Education

Dry Eye Syndrome

Dry Age Related Macular Degeneration

Dry Age Related Macular Degeneration

  •   Dry eye syndrome is eye discomfort and/or damage to the cornea and conjunctiva due to a reduced quantity or quality of tears to moisten the eye. Approximately one in five Americans has dry eye syndrome.
  •  Reduced secretions from the lacrimal (tear) glands or glands that produce oils and other components of the tear film are some causes. In other cases, infrequent blinking or eyelid abnormalities can also contribute to dry eye syndrome. As we get older, our tear glands produce significantly less tears; approximately 75 percent of people over the age 65 suffer from dry eye syndrome. Women are more at risk due to hormonal changes from menstruation, pregnancy, lactation, and menopause.
  •  Diseases that can affect the body’s ability to produce tears include rheumatoid arthritis, diabetes, thyroid disease, asthma, and lupus. Medications that can cause dry eyes include antihistamines, decongestants, oral contraceptives, anti-hypertensives, ulcer medicines, and tranquilizers.
  •  Exposure to smoke, wind, air pollution, air conditioning, and dry climates can increase the evaporation of tears, causing the eyes to dry. Failing to drink enough fluids may lead to dehydration, also causing eye dryness; alcohol and caffeine promote dehydration.


 Symptoms may include:

  • Blurred vision
  • Burning, itching, or redness in the eye
  • Gritty or scratchy feeling in the eye
  • Sensitivity to light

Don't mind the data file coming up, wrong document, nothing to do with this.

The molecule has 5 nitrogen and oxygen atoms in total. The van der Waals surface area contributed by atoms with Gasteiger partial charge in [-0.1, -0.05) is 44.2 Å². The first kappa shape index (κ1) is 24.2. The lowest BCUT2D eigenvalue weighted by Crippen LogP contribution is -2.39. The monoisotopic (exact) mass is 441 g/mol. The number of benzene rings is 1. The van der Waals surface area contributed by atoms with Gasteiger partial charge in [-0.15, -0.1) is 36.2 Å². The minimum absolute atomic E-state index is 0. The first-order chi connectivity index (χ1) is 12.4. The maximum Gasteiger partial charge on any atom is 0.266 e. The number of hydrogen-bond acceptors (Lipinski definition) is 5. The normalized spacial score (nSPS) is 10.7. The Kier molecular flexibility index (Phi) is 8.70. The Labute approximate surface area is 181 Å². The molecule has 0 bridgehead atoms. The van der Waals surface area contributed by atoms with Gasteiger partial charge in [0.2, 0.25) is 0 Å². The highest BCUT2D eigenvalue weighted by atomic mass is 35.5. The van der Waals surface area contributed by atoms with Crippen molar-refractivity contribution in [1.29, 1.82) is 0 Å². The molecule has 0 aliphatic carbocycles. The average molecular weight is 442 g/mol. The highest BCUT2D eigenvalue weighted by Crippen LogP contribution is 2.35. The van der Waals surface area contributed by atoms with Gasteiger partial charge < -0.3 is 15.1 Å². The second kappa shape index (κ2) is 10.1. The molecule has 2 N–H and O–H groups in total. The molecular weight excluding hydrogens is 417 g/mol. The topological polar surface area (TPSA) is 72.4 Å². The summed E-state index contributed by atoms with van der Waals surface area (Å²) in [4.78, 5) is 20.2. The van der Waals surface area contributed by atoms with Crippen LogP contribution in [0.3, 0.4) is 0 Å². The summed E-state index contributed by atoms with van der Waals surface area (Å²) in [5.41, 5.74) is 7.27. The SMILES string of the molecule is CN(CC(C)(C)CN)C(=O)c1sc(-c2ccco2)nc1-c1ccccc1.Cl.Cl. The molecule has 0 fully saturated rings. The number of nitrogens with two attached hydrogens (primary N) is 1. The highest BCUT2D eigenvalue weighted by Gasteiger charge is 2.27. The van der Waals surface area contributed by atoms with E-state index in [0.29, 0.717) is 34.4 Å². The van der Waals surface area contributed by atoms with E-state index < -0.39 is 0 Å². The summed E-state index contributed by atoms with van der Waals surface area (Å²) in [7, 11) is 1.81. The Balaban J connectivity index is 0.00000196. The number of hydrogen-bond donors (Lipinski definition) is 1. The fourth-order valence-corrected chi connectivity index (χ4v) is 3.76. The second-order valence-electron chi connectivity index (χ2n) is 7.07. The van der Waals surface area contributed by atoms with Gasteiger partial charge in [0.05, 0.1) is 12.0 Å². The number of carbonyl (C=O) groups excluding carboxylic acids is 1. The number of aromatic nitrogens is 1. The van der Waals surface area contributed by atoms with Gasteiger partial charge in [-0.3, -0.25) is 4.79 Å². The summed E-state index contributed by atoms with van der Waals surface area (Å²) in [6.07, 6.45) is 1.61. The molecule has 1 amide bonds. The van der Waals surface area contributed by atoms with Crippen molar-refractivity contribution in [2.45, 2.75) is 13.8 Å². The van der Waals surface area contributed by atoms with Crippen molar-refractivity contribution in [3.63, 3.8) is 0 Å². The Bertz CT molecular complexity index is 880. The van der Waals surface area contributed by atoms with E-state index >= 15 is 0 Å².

Dry Age Related Macular Degeneration

Dry Age Related Macular Degeneration

Dry Age Related Macular Degeneration

  • Age-related macular degeneration (AMD) is the leading cause of visual loss worldwide, and typically affects individuals 55 years of age or older. The disease affects the central part of the retina, called the macula. The macula is responsible for crisp, clear and colorful, central vision and enables reading, driving, sewing, and other tasks that require fine detail. 
  •  Vision loss typically occurs gradually and can affect both eyes at different rates. Even though macular degeneration can cause visual impairment, the disease usually does not cause peripheral (side) vision loss or lead to total blindness.

 

Dry ARMD Symptoms include: 

  • You need brighter light than normal when reading
  • Text appears blurry
  • Colours appear less vibrant
  • You have difficulty recognising people's faces
  • Your vision seems hazy or less well defined

Wet ARMD Symptoms include: 

  • Visual distortions – for example, straight lines may appear wavy or crooked
  • Blind spots – these usually appear in the middle of your visual field and become larger the longer they're left untreated


Cataract

Dry Age Related Macular Degeneration

Cataract

  •  A cataract is a clouding of the lens in the eye which leads to a decrease in vision. Cataracts often develop slowly and can affect one or both eyes. 


  •  Cataracts are most commonly due to aging but may also occur due to trauma or radiation exposure, be present from birth, or occur following eye surgery for other problems. Risk factors include diabetes, smoking tobacco, prolonged exposure to sunlight, and alcohol.Either clumps of protein or yellow-brown pigment may be deposited in the lens reducing the transmission of light to the retina at the back of the eye. 



Cataract Symptoms:


  •  Faded colors, blurry vision, halos around light, trouble with bright lights, and trouble seeing at night. This may result in trouble driving, reading, or recognizing faces.